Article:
Stage 2: The key issues 

Lay out the key issues that answer, “Why are we here?” by taking the summary findings of the deep-dive analysis and drawing out the significant issues in the way of achieving your stated brand vision.    

key issues

A great way to find the issues is to brainstorm up to 30 things in the way of your vision. Then, narrow down your list to the top 3-5 significant themes you see. Take the themes and begin to write the top issues in a rhetorical, strategic question format to prompt a few different strategic options for how to solve each issue. Spend serious thinking time on these questions because the better the strategic question you ask, the better the strategic answer you will get.    

Example of using the four strategic questions to focus the brand’s key issues

Another excellent methodology for finding key issues is to go back to the four strategic questions model I outlined in the strategic thinking chapters. This thinking ensures you take a 360-degree view of your brand. Looking at the example below, I have used the four strategic questions and come up with four specific questions that fit the Gray’s Cookies brand.

With various ways to brainstorm and find the issues I recommend for the annual brand plan, focus on the top three key issues, which set up the top three strategies. A long-range strategic roadmap can typically handle up to five key issues, then five strategies.

key issues

We believe brand leaders should spend more time on asking great strategic questions, believing that the thinking you put into those questions will help frame better strategy choices.

Stage 3: Create a winning brand positioning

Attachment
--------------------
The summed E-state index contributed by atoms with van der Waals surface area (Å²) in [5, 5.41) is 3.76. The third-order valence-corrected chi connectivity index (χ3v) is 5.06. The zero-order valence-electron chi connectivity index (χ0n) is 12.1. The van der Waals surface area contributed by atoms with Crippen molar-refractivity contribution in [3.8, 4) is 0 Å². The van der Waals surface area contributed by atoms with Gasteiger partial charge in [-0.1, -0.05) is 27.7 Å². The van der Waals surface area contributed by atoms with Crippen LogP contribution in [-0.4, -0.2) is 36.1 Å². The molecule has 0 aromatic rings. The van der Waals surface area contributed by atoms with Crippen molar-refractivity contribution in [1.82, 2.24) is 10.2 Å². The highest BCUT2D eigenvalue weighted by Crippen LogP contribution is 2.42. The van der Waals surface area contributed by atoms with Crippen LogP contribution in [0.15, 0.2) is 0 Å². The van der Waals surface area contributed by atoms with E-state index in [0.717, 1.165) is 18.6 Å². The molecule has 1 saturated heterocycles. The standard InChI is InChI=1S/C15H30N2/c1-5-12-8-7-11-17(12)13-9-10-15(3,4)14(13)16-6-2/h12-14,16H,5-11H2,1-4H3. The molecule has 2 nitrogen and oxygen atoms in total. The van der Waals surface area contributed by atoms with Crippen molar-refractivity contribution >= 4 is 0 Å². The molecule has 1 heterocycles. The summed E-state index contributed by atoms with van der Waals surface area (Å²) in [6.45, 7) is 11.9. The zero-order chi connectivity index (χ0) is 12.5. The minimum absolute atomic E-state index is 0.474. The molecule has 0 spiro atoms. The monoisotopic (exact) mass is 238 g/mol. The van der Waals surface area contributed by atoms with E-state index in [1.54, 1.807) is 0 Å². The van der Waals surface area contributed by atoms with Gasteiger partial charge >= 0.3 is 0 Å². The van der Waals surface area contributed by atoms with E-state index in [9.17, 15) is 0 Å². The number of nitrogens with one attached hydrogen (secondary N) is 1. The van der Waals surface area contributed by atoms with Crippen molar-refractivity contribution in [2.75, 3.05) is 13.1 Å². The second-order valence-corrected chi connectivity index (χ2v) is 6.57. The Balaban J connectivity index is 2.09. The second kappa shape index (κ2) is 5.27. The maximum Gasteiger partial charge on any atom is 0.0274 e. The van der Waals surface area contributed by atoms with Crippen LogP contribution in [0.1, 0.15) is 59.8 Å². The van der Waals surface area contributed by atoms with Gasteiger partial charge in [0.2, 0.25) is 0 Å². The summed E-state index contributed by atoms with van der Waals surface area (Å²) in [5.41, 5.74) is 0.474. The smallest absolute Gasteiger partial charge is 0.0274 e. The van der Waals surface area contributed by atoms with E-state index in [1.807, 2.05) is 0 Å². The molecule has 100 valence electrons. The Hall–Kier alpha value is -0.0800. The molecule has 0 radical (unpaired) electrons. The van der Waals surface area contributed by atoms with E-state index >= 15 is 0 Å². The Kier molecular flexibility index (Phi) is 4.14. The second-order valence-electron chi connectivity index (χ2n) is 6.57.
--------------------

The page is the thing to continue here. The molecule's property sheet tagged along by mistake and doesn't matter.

There are 4 elements that make up a brand positioning statement, including who will you serve, where you play, where will you win and why consumers should believe you. These are the consumer target, category, main consumer benefit and support points:

1. Who is the consumer target?

What slice of the population is the most motivated by what your brand offers? Do not just think about who you want, but rather who wants your brand.

2. Where will you play?

What is the competitive set that defines the space in the market your brand competes in? Positioning is always relative to who you compete against. For instance, a brand is never fast, it is faster.

3. Where will you win?

What is the main promise you will make to the consumer target, that will make your brand stand out as interesting, simple, unique, motivating and own-able? Do not talk about what you do (features). Talk about what the consumer gets (functional benefits), and how the brand makes them feel (emotional benefits).

4. Why should they believe us?

Understand what support points and features are needed to back up the main promise. Moreover, these support points should close any potential doubts, questions or concerns the consumer has after hearing the main promise.

Classic Brand Positioning Statement

Before you just randomly write out a brand positioning statement based on your intuition, I will force you to think deeper to focus your decisions on the best possible space for your brand to win and own.

To read more on brand positioning, click on this story below:

How to build a brand positioning statement

Stage 4: Write a brand plan everyone can follow

Following our Brand Plan we recommend building your plan around the following elements of the plan:

  • Situation Analysis
  • Key Issues
  • Vision/Purpose/Goals
  • Strategies
  • Execute
  • Measure

We take all this information and put it on a Plan on a Page, outlined below:

How to write a smart Brand Plan Marketing Coach Consultant Workshops

Brand Plan Key Terms

  • Vision: What do you want your brand to be in the next 5-10 years? Vision gives everyone on the brand a clear direction, it should be measurable (quantitative) and motivating (qualitative). It should push you so much that it scares you a little, but excites you a lot.
  • Goals: What do you need to achieve? Specific measures of brand health and wealth, related to consumer/customer behavioral changes, metrics of key programs, performance targets or milestones on the pathway to the vision. It’s the brand scoreboard.
  • Key Issues: What is getting the way of achieving your vision/goals? The deep analysis highlights what’s driving and holding brand back, as well as future risks and untapped opportunities. Issues are asked in a question format to provide the problem to which strategies become the solution.